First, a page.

Stubbornly high levels of inflation have caused the Bank of England to raise interest rates to 5%, which will have a direct impact on the property market. Interest rates have now been raised for the 13th consecutive time since 2021, and this has driven the average cost of a fixed rate mortgage deal up from 2.5% to over 6%.
The steep rise in mortgage rates is expected to have a further dampening effect on the property market, which has been steadying up over the past few months. However, for those who can afford to make a move, it is a buyer’s market with plenty of choice still available and more negotiating room than there has been during the past few years.
Nathan Emerson, chief executive for Propertymark, said: “It’s undisputed that homeowners and first steppers will be facing the consequences of rising interest rates as borrowing costs increase. However, with this comes a further shift towards more realistic and sustainable house prices down from the spike seen during the pandemic.”
He added: “Confidence from sellers is undeterred with our latest data showing a 70% increase in properties available for sale compared to April 2022 and in turn, this is providing buyers more room for negotiation as well as more choice.”
During a seller’s market when demand is high, you can expect to pay the asking price or even above to secure the right home for you. However, during a slower period, it is possible to have an offer accepted that is 5% or 10% lower than the asking price. There are some regional variations to this rule however, as some areas will always be in high demand.
It’s therefore important to research the area and look at average sold house prices on the street or neighbourhood where you intend to buy. If you are a seller but also want to make an onward purchase, you may have to accept less than you hoped for for your property, but this can be compensated for by cheaper house prices elsewhere.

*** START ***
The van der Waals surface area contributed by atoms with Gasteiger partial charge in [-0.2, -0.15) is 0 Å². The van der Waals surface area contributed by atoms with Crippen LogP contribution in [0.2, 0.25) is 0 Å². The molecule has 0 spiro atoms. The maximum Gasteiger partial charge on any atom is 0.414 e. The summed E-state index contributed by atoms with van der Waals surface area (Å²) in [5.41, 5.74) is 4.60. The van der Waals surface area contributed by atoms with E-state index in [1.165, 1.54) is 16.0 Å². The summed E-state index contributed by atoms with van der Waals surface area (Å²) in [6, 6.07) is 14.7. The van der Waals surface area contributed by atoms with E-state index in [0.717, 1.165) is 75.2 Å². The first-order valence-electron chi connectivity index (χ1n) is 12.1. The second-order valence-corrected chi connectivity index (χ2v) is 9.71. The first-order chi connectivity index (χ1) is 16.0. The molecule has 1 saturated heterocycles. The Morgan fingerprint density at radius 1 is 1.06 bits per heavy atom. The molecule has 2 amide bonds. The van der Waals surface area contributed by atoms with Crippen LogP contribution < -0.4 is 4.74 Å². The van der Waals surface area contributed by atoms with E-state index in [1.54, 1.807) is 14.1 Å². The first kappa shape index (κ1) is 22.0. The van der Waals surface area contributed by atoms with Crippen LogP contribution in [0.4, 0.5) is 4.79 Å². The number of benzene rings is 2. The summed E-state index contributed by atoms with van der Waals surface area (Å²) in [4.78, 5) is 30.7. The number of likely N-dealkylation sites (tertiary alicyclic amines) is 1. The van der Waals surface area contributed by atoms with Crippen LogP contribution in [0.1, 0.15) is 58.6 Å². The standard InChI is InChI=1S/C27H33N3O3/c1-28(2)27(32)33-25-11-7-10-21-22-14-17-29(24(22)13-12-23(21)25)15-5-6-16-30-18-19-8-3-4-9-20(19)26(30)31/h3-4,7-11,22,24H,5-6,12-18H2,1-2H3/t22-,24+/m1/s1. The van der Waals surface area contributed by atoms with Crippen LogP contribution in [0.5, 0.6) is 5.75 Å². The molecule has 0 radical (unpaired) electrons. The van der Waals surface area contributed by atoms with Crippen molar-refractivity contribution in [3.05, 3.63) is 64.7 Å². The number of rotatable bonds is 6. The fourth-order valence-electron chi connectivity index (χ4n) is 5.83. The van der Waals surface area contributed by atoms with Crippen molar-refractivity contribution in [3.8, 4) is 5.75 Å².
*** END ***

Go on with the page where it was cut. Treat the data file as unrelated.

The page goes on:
Matt Smith, Rightmove’s mortgage expert, said: “[April’s] inflation figures were disappointing, however today’s Base Rate rise won’t come as much of a shock to lenders who have already been increasing their fixed-rate mortgages sharply in anticipation of today’s rise.”
He added: “The Bank appears to have opted for a larger Base Rate rise this month than some commentators predicted to try and address the underlying issues driving inflation, and it continues to forecast that inflation will drop sharply in the second half of the year.”
“Based on this message and the action taken today, we wait to see the impact this has on swap rates as this will have a direct impact on mortgage interest rates and whether or not we see further increases in the coming weeks.”
The government has announced details of a new agreement to help mortgage holders who are facing steep rises in payments this year. Measures include being able to switch to an interest only mortgage for six months, and permission to extend the mortgage term.
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